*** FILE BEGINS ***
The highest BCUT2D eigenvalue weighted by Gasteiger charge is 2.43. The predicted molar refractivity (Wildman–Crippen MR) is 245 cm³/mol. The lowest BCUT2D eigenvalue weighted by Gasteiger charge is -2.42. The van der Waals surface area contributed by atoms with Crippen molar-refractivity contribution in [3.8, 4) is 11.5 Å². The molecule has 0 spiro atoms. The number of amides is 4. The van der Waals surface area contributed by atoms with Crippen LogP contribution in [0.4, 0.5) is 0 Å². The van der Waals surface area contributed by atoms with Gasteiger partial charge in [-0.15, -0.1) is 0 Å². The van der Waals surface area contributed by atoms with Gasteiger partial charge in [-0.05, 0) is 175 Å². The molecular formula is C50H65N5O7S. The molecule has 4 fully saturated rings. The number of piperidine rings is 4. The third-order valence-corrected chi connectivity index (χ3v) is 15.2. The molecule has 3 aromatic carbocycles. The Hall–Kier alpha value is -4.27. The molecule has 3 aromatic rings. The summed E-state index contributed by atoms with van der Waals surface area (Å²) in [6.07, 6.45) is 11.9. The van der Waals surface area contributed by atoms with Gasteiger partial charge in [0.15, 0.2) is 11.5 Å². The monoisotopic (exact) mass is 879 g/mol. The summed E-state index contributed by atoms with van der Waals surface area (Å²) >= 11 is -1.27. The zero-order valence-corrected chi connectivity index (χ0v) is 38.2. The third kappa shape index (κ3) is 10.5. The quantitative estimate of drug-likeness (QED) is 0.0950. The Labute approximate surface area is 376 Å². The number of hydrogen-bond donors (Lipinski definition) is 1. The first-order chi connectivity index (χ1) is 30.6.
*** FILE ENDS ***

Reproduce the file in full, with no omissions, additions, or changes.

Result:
The highest BCUT2D eigenvalue weighted by Gasteiger charge is 2.43. The predicted molar refractivity (Wildman–Crippen MR) is 245 cm³/mol. The lowest BCUT2D eigenvalue weighted by Gasteiger charge is -2.42. The van der Waals surface area contributed by atoms with Crippen molar-refractivity contribution in [3.8, 4) is 11.5 Å². The molecule has 0 spiro atoms. The number of amides is 4. The van der Waals surface area contributed by atoms with Crippen LogP contribution in [0.4, 0.5) is 0 Å². The van der Waals surface area contributed by atoms with Gasteiger partial charge in [-0.15, -0.1) is 0 Å². The van der Waals surface area contributed by atoms with Gasteiger partial charge in [-0.05, 0) is 175 Å². The molecular formula is C50H65N5O7S. The molecule has 4 fully saturated rings. The number of piperidine rings is 4. The third-order valence-corrected chi connectivity index (χ3v) is 15.2. The molecule has 3 aromatic carbocycles. The Hall–Kier alpha value is -4.27. The molecule has 3 aromatic rings. The summed E-state index contributed by atoms with van der Waals surface area (Å²) in [6.07, 6.45) is 11.9. The van der Waals surface area contributed by atoms with Gasteiger partial charge in [0.15, 0.2) is 11.5 Å². The monoisotopic (exact) mass is 879 g/mol. The summed E-state index contributed by atoms with van der Waals surface area (Å²) >= 11 is -1.27. The zero-order valence-corrected chi connectivity index (χ0v) is 38.2. The third kappa shape index (κ3) is 10.5. The quantitative estimate of drug-likeness (QED) is 0.0950. The Labute approximate surface area is 376 Å². The number of hydrogen-bond donors (Lipinski definition) is 1. The first-order chi connectivity index (χ1) is 30.6.